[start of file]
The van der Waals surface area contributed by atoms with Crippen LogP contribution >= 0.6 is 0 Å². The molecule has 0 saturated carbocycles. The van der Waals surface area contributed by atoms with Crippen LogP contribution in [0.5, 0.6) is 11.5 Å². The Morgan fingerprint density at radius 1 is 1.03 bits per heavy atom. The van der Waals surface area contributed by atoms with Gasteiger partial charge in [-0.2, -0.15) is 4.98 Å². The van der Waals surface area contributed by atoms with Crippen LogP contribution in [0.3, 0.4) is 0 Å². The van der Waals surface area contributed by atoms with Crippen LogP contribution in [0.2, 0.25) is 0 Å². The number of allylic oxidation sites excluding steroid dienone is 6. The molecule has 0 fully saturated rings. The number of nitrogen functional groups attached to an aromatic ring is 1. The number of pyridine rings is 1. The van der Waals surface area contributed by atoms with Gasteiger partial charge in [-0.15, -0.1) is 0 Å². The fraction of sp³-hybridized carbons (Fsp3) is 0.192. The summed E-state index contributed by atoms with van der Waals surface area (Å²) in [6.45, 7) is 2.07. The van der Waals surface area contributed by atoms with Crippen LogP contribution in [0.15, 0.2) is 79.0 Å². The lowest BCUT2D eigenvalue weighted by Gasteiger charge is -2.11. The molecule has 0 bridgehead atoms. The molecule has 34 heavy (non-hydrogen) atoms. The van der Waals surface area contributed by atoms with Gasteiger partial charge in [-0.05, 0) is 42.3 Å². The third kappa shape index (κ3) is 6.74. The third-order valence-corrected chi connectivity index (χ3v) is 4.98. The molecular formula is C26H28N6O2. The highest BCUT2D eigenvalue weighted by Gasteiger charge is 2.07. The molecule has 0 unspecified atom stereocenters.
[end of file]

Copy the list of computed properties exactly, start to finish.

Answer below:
The van der Waals surface area contributed by atoms with Crippen LogP contribution >= 0.6 is 0 Å². The molecule has 0 saturated carbocycles. The van der Waals surface area contributed by atoms with Crippen LogP contribution in [0.5, 0.6) is 11.5 Å². The Morgan fingerprint density at radius 1 is 1.03 bits per heavy atom. The van der Waals surface area contributed by atoms with Gasteiger partial charge in [-0.2, -0.15) is 4.98 Å². The van der Waals surface area contributed by atoms with Crippen LogP contribution in [0.3, 0.4) is 0 Å². The van der Waals surface area contributed by atoms with Crippen LogP contribution in [0.2, 0.25) is 0 Å². The number of allylic oxidation sites excluding steroid dienone is 6. The molecule has 0 fully saturated rings. The number of nitrogen functional groups attached to an aromatic ring is 1. The number of pyridine rings is 1. The van der Waals surface area contributed by atoms with Gasteiger partial charge in [-0.15, -0.1) is 0 Å². The fraction of sp³-hybridized carbons (Fsp3) is 0.192. The summed E-state index contributed by atoms with van der Waals surface area (Å²) in [6.45, 7) is 2.07. The van der Waals surface area contributed by atoms with Crippen LogP contribution in [0.15, 0.2) is 79.0 Å². The lowest BCUT2D eigenvalue weighted by Gasteiger charge is -2.11. The molecule has 0 bridgehead atoms. The molecule has 34 heavy (non-hydrogen) atoms. The van der Waals surface area contributed by atoms with Gasteiger partial charge in [-0.05, 0) is 42.3 Å². The third kappa shape index (κ3) is 6.74. The third-order valence-corrected chi connectivity index (χ3v) is 4.98. The molecular formula is C26H28N6O2. The highest BCUT2D eigenvalue weighted by Gasteiger charge is 2.07. The molecule has 0 unspecified atom stereocenters.